What is Classics?
Classics is the integrated study of ancient Greek and Roman civilization.
What Does Classics Include?
Do you want to learn about Greek and Roman mythology? Read ancient Greek tragedy? Learn about gender and sexuality in the Greek and Roman worlds? Classes that deal with Greek and Roman culture, the history of the Ancient World, or classical literature in English translation are "Classical Humanities" courses.
Our Classical Humanities and Ancient History courses are given the CLSX code in the university's course catalogue. Many of our Ancient History course are cross-listed with History (HIST).
Find out more about Classical Humanities and Ancient History at KU.
Latin is the language of ancient Rome and its empire, but its legacy lives on today in our legal and scientific language, and in the language of the Catholic church. We teach Latin language at all levels, focusing not just on increasing fluency, but on reading and interpreting the literary texts of the ancient Roman world.
Find our more about Latin at KU.
Ancient Greek is the language of Sophoclean tragedy, Homeric epic, and Platonic philosophy. Our department teaches the Greek language at all levels, focusing not just on increasing fluency, but on reading and interpreting the literary texts of the ancient Greek world.
Find our more about Greek at KU.
We offer a full range of courses in Greek & Roman Art and Archaeology. Many of these courses make use of the Wilcox Classical Museum, meaning that students are able to gain hands-on experience of working with ancient artifacts in a museum environment.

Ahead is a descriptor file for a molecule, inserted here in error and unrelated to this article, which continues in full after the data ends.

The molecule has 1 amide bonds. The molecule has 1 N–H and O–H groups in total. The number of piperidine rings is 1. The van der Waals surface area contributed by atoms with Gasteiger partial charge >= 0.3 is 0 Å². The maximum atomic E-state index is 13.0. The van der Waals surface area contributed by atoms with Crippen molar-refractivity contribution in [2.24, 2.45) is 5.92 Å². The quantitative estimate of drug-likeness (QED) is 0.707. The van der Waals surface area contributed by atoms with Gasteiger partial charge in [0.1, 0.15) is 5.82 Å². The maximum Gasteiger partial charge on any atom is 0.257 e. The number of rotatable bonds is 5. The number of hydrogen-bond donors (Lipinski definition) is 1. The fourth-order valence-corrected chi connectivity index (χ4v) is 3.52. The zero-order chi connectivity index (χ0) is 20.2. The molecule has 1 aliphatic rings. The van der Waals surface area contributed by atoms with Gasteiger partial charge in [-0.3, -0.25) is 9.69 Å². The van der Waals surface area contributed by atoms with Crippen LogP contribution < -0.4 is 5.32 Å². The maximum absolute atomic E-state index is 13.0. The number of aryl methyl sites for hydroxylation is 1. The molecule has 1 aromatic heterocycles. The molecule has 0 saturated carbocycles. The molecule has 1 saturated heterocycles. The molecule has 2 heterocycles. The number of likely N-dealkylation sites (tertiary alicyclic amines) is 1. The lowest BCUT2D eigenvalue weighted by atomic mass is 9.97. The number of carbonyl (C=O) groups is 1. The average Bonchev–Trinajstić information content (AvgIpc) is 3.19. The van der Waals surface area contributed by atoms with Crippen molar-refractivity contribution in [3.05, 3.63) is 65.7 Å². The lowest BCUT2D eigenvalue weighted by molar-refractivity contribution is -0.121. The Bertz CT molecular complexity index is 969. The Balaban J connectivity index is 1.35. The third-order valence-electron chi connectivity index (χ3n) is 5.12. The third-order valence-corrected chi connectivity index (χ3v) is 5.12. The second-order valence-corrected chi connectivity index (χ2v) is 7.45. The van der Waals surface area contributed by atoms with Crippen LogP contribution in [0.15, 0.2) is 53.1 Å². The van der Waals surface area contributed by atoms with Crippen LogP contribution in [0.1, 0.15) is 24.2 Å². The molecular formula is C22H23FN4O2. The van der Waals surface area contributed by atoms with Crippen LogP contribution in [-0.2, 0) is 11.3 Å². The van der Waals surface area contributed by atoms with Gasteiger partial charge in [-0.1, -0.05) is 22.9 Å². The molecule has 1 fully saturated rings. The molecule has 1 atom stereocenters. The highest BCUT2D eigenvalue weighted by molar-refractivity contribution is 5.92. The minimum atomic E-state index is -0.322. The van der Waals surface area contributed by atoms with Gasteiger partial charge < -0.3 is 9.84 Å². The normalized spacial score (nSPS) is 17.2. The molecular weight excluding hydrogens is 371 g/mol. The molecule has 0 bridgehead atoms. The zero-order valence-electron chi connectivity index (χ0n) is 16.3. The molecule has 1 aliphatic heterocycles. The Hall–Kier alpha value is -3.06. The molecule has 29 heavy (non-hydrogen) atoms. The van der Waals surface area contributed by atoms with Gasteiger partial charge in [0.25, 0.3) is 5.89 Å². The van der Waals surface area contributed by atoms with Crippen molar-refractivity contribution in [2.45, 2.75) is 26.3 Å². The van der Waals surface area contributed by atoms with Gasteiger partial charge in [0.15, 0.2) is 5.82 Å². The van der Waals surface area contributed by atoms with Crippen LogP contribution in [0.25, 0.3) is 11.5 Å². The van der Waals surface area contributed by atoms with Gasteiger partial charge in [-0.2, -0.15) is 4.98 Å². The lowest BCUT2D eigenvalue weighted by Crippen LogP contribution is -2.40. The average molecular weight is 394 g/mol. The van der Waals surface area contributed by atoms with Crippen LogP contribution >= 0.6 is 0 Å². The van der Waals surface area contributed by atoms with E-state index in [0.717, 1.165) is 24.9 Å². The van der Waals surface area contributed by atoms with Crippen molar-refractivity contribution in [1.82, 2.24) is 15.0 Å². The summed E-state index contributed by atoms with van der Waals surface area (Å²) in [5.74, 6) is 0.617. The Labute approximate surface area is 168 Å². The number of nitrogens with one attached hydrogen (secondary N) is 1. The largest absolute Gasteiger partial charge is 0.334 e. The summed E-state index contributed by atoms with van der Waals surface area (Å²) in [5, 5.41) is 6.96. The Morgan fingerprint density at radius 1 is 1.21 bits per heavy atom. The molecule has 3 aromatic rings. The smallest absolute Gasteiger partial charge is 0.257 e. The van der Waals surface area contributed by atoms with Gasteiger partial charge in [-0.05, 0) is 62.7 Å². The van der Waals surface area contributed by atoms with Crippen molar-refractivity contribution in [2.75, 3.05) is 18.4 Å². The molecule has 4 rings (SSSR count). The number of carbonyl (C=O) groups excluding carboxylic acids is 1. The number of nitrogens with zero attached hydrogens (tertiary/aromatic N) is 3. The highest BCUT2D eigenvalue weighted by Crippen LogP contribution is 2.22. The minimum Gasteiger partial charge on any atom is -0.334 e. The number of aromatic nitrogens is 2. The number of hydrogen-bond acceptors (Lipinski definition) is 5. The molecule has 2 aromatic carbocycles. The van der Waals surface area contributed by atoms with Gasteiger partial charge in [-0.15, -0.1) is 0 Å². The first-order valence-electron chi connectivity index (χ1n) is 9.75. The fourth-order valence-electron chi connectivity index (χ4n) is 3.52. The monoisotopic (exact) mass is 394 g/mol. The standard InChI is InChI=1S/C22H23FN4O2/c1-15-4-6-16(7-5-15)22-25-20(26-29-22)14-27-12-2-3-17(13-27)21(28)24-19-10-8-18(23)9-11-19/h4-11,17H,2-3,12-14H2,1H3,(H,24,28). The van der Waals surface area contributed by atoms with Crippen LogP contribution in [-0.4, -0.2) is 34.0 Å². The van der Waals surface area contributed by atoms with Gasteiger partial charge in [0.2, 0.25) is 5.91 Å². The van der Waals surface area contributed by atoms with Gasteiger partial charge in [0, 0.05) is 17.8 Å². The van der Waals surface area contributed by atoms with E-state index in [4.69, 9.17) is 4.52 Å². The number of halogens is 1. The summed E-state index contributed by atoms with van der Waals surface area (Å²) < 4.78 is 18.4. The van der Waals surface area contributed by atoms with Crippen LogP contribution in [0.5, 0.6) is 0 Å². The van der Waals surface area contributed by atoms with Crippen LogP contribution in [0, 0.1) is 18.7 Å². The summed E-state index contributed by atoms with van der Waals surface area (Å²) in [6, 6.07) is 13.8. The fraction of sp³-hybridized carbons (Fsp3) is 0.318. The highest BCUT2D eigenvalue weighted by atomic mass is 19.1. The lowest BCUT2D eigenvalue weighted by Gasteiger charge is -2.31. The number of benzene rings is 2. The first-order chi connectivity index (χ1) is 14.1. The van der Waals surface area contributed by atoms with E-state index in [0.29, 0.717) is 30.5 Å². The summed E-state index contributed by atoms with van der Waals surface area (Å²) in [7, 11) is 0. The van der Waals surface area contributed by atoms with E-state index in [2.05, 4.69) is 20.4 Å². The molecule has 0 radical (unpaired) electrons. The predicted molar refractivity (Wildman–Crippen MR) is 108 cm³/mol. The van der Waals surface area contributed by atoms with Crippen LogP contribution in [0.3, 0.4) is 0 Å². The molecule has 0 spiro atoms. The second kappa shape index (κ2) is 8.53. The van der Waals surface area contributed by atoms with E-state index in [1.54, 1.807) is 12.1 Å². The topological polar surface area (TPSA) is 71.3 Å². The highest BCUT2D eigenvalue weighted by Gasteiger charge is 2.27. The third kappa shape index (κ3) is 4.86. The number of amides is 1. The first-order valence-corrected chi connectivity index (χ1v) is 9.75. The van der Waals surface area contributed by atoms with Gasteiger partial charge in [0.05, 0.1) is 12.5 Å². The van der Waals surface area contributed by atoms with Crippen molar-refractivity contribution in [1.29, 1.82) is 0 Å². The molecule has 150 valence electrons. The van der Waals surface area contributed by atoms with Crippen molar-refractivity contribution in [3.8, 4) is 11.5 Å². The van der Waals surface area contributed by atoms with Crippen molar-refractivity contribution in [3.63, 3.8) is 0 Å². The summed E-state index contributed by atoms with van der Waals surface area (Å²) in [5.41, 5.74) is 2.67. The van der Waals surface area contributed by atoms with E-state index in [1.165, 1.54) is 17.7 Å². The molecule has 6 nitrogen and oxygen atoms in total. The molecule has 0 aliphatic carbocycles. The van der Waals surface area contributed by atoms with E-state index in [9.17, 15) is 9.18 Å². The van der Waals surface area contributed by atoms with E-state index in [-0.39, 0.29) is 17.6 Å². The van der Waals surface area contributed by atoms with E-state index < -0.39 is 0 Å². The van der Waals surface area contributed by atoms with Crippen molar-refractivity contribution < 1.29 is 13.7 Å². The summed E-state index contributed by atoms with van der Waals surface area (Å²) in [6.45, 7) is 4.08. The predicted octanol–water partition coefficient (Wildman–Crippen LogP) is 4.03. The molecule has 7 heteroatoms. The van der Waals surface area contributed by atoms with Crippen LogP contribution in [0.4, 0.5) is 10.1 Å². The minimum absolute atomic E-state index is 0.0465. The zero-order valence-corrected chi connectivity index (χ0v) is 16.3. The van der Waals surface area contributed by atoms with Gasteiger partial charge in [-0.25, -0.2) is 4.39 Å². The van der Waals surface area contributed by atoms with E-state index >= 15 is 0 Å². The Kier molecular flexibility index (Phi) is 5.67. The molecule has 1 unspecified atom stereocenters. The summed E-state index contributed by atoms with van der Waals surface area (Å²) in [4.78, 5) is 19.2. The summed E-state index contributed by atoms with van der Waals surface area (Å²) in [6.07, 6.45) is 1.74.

Our Art and Archaeology courses can be found under the CLSX course in the university's course catalogue. Many of these courses are cross-listed with History of Art (HA).
Find out more about Classical Art, Archaeology, and Museum Studies at KU.
What Can You Do With a Classics Degree?
Earning a degree in Classics is a great way to get a general humanities education. Employers want to hire imaginative and creative people who can understand and explain concepts and abstractions and who are good writers and close readers - just the skills students develop while studying classics.
In recent years, KU Classics majors have gone on to become teachers and professors not just in Classics but in related fields such as History and Comparative Literature. Many have also gone on to law school and medical school. Others have gone on to pursue careers in Museum Studies and Library Science.